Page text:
How does Graeme stop people falling asleep?
As a Corporate Comedian, Master of Ceremonies and Hoax Speaker, Graeme has many years of experience at turning ho-hum into ha-ha at conferences, product launches and awards presentations. An audience that is laughing is not sleeping:
At an awards evening or gala dinner, nothing brings the audience together like a good laugh.
Humour can help to launch a new product in a way that is quirky and memorable.
Laughter gives conference audiences a mental breather, when it is interspersed throughout the business sessions.
Humour can be used to address serious issues through interactive Devil’s Advocate Characters.
How does Graeme Bowman inspire people to think more creatively?
As a Lateral Thinking Trainer, accredited by the De Bono Institute, Graeme offers an entertaining keynote address that will motivate your people to challenge their current thinking style, then give them valuable tips on how to think more creatively, in order to kick-start the process of innovation. This keynote, ‘How to Suck Great Ideas Out of Your Head’, can also extend into a workshop.
Can Graeme mix and match these types of presentations?
Graeme's great advantage over other speakers, comedians and MCs lies in the versatility he brings to each event. For example, at a 2-3 day conference, he may appear at the welcome dinner as a hoax speaker, then next morning deliver his creativity keynote, and also MC the entire conference, sprinkling impressions, humorous songs and comic routines throughout.
Graeme Bowman can also combine his hoax and MC talents, to create a Hoax MC character – very popular at awards presentations. Or he can combine a hoax speech with a genuine creativity keynote – a truly unique conference presentation called ‘Uncork Your Creative Genie’.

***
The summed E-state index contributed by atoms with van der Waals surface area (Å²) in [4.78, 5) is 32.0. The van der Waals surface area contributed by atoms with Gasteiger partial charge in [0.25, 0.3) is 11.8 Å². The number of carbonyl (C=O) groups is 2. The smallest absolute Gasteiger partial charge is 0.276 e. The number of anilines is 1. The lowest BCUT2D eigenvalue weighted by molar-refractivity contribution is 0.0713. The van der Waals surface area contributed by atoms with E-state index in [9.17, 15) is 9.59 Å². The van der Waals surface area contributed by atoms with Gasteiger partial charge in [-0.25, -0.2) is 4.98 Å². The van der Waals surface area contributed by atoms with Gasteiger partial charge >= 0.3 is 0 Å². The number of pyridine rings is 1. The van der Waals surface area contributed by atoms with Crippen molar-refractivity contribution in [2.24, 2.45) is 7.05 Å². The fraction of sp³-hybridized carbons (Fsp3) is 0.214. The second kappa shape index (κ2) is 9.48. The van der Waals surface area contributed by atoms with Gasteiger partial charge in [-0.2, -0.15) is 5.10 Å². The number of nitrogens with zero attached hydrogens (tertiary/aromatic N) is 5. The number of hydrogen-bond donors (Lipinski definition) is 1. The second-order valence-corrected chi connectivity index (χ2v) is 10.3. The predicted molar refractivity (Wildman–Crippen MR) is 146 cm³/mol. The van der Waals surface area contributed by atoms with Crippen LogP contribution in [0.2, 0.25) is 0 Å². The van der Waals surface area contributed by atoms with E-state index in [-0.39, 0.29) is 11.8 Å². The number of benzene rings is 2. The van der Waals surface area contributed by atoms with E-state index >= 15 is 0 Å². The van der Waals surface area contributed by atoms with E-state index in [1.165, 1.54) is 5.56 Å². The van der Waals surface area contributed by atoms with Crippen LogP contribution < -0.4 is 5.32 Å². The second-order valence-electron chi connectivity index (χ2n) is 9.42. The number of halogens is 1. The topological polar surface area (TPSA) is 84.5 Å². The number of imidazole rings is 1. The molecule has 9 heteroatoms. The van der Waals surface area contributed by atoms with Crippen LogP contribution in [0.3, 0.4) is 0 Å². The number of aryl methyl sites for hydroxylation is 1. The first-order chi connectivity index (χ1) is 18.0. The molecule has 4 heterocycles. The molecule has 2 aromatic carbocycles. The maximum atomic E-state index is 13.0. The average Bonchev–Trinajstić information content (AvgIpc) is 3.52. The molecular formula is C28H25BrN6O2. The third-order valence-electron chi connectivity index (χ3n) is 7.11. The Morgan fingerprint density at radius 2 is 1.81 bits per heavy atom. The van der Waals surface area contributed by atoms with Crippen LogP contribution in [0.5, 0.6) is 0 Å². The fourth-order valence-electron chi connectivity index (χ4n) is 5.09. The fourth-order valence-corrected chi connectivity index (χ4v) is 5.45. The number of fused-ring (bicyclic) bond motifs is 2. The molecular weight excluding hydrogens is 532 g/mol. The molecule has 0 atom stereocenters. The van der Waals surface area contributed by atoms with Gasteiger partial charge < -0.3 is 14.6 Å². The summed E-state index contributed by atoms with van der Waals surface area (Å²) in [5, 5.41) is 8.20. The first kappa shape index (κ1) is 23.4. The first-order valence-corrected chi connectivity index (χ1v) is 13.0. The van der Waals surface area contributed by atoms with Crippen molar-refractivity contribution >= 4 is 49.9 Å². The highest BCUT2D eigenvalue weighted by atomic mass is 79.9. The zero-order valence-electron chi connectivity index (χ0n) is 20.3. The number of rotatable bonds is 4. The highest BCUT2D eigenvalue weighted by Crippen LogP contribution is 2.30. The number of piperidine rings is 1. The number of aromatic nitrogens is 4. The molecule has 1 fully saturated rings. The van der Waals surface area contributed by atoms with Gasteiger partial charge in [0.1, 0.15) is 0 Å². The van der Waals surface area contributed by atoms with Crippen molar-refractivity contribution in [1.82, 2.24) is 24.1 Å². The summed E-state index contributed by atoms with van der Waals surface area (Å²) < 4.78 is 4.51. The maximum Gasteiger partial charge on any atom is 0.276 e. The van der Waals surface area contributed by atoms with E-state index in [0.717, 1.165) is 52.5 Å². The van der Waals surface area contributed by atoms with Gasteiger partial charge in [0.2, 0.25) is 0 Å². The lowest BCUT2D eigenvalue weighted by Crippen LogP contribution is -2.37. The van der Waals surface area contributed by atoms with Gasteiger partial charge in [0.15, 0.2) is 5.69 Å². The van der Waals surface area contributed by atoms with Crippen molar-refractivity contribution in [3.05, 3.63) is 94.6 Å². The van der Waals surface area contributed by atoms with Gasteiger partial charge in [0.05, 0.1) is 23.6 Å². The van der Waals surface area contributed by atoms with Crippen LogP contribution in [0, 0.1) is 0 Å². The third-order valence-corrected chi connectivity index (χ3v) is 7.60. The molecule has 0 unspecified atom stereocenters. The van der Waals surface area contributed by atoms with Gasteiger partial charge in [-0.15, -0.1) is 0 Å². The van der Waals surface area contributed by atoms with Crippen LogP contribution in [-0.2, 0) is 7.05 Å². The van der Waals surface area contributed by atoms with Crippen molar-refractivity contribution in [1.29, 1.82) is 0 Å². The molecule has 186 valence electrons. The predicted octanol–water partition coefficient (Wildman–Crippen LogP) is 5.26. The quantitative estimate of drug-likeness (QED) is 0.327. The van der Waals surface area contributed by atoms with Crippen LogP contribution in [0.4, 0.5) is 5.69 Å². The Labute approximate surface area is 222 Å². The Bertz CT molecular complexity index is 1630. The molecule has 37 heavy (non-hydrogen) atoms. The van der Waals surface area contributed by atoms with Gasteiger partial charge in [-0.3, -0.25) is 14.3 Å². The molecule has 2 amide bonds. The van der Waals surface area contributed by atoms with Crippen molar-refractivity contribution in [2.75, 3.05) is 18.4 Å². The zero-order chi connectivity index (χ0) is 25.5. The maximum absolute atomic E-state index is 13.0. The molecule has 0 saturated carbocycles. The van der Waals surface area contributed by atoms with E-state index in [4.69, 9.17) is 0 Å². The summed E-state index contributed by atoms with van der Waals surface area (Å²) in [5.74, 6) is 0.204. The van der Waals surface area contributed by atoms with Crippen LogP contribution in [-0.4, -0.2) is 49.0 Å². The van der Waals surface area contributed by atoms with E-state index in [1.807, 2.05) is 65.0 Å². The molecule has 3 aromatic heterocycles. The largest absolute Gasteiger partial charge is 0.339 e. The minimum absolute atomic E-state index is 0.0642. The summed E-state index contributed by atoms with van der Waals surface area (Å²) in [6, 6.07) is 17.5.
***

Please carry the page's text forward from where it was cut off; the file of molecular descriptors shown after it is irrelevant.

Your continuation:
1) Lateral Thinking Keynote Speech and Workshop
Graeme Bowman is a certified Lateral Thinking Trainer, accredited by the De Bono Institute, and his entertaining keynote, ‘How to Suck Great Ideas Out of Your Head’, hones in on the attitudes and skills needed to create innovative ideas – the sort of ideas that save money and make money.
This address will motivate your people to challenge their current thinking style, and show them how to escape from old ideas and generate new ones.
This humorous but informative presentation is designed to keep your audience laughing and learning, even during the ‘graveyard shift’ after lunch.
The key note address can also extend into a workshop, where participants get the chance to put creative thinking tools into practice. Such tools can be used to improve products, systems, processes and relationships. Importantly, the benefits gained by individuals can apply to their personal as well as professional lives.
2) Six Thinking Hats Workshop
What is the ‘Six Thinking Hats’?
The Six Thinking Hats is an ingenious yet easy-to-use tool that helps people think about any issue or idea in a focused way. It’s use enhances communication, creativity and productivity for both teams and individuals. A major use is to manage the thinking process during meetings, in order to improve problem solving and decision making. It’s a disciplined process that has been used to great effect by leading organisations around the world.
Why is there a need for the Six Thinking Hats?
One of the most wasteful aspects of meetings is argument. Often we become so pre-occupied with attacking and defending various viewpoints that we lose sight of the main objective: to achieve the best outcome for the organisation. Furthermore, we usually try to think about too much at once. We may be looking at information, forming ideas, and judging someone else's ideas all at the same time.
But what's the alternative? A great antidote to these problems is Edward de Bono's Six Thinking Hats framework. The Six Thinking Hats method separates different types of thinking – emotion from fact, positive from negative, critical from creative – allowing participants to pay full attention to each aspect in turn.
In traditional adversarial thinking, A and B are in conflict. Each side seeks to criticise the other point of view. But with the Six Hats method, both A and B wear each hat together as they explore all sides of an issue. Adversarial confrontation is replaced by a cooperative exploration of the subject.